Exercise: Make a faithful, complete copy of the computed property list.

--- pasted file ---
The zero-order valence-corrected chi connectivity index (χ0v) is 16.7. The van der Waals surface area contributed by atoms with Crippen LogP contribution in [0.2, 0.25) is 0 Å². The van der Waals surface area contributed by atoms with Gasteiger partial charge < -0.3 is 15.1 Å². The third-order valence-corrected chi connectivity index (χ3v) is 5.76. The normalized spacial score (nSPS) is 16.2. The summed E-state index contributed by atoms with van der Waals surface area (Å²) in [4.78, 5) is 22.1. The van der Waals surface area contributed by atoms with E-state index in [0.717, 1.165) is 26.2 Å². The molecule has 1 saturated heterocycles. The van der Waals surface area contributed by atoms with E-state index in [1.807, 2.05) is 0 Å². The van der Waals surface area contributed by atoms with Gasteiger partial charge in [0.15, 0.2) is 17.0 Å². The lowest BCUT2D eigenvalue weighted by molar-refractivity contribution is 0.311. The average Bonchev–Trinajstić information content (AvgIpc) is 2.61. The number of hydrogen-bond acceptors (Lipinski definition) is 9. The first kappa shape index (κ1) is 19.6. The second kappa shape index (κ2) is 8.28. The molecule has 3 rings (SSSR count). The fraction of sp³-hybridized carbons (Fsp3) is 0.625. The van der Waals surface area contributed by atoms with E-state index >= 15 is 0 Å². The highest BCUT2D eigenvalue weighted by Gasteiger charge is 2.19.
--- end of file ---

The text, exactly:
The zero-order valence-corrected chi connectivity index (χ0v) is 16.7. The van der Waals surface area contributed by atoms with Crippen LogP contribution in [0.2, 0.25) is 0 Å². The van der Waals surface area contributed by atoms with Gasteiger partial charge < -0.3 is 15.1 Å². The third-order valence-corrected chi connectivity index (χ3v) is 5.76. The normalized spacial score (nSPS) is 16.2. The summed E-state index contributed by atoms with van der Waals surface area (Å²) in [4.78, 5) is 22.1. The van der Waals surface area contributed by atoms with E-state index in [0.717, 1.165) is 26.2 Å². The molecule has 1 saturated heterocycles. The van der Waals surface area contributed by atoms with E-state index in [1.807, 2.05) is 0 Å². The van der Waals surface area contributed by atoms with Gasteiger partial charge in [0.15, 0.2) is 17.0 Å². The lowest BCUT2D eigenvalue weighted by molar-refractivity contribution is 0.311. The average Bonchev–Trinajstić information content (AvgIpc) is 2.61. The number of hydrogen-bond acceptors (Lipinski definition) is 9. The first kappa shape index (κ1) is 19.6. The second kappa shape index (κ2) is 8.28. The molecule has 3 rings (SSSR count). The fraction of sp³-hybridized carbons (Fsp3) is 0.625. The van der Waals surface area contributed by atoms with E-state index >= 15 is 0 Å². The highest BCUT2D eigenvalue weighted by Gasteiger charge is 2.19.